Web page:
Before long, it happened.   A fisherman inched closer and closer until it became uncomfortable.  "How did you get your hair to do that?" I fired.

"Do you mean the highlights?" he asked.  Utt-oh.

In other words, there is always a balancing act in small waters between remembering we are spiritual beings and primitive harvesters.  Competition means conflict.  Rumi said, "God is the only real customer," which is true since everything else is temporary.  I received comments about my blog post below as being "sort of heavy" by mentioning all fish in all seas may be dead "by 2048."

If not then, scientists say in a billion years the sun will evaporate all oceans so life on Earth will be impossible.  This means Rumi is right.  What matters is the regenerative power of the universe to make new salmon and salmon fishers.  Jesus said in Matthew 3:9: "I tell you that out of these stones God can raise up children for Abraham."  And He did.  And He will.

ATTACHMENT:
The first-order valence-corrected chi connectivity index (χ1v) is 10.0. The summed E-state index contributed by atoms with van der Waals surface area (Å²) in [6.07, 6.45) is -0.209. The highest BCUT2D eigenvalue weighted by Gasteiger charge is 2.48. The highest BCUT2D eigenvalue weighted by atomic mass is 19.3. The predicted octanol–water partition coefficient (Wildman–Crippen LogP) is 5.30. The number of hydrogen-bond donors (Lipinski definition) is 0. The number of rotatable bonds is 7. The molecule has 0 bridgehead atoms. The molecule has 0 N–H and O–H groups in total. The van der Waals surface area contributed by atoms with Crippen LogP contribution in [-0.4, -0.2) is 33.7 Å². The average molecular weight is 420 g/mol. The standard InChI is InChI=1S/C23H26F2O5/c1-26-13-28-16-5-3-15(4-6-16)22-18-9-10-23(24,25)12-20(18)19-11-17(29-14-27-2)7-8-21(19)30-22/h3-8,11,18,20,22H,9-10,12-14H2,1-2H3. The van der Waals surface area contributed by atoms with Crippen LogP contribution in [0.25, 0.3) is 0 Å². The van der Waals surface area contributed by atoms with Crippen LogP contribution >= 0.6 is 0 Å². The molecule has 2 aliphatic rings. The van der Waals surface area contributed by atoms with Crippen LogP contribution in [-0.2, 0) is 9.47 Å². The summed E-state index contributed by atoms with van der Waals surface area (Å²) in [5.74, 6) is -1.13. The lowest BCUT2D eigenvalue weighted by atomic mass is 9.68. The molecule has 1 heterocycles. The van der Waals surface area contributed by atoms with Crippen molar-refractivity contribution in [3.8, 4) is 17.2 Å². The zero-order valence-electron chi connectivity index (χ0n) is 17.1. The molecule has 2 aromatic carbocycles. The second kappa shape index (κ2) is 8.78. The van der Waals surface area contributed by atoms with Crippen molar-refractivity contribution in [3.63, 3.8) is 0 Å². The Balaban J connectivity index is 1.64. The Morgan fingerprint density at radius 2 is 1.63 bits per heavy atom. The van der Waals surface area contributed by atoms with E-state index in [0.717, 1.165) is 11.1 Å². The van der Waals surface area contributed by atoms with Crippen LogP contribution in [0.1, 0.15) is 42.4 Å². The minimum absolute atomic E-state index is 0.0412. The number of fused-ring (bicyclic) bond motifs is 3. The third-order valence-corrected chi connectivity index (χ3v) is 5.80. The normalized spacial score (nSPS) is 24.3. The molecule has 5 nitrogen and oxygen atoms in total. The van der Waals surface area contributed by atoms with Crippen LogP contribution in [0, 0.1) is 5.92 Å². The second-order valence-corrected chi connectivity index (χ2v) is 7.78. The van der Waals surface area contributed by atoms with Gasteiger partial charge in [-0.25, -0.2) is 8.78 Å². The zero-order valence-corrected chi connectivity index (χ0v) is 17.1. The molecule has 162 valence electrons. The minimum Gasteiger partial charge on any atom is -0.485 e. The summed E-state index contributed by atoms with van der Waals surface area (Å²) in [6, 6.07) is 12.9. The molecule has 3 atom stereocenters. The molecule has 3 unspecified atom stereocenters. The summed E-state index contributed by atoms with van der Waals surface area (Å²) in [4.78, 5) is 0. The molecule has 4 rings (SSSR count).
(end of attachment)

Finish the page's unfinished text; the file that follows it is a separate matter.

Most best fishermen I have known have been deeply spiritual.  This is going to become even more important as drought continues, competition increases, and salmon runs drop.  Yesterday, I read water over 60 degrees will start killing salmon, and this is happening in the Clackamas, Santiam, and Willamette.  In worse news, 75 degree water is predicted in Northwest watersheds this summer which will mean massive salmon die offs.  Unfortunately, cassin's auklets are facing a similar fate in what has been noted by Craig Welch of National Geographic as "Unprecedented."  Also at National Geographic, I read Ken Balcomb's June 11, 2015, essay linking loss of chinook salmon to extinction of orcas.  Balcomb is a Senior Scientist, Center for Whale Research, in Friday Harbor, WA.  He wrote, "As a nation, we are dangerously close to managing the beloved southern resident killer whale population to quasi-extinction (less than 30 breeding animals) as a result of diminishing populations of Chinook salmon upon which they depend."  The comments after Balcomb's article are interesting and show both sides of the Snake River dams breaching issue.  After reading all of the comments, my vote goes to Balcomb.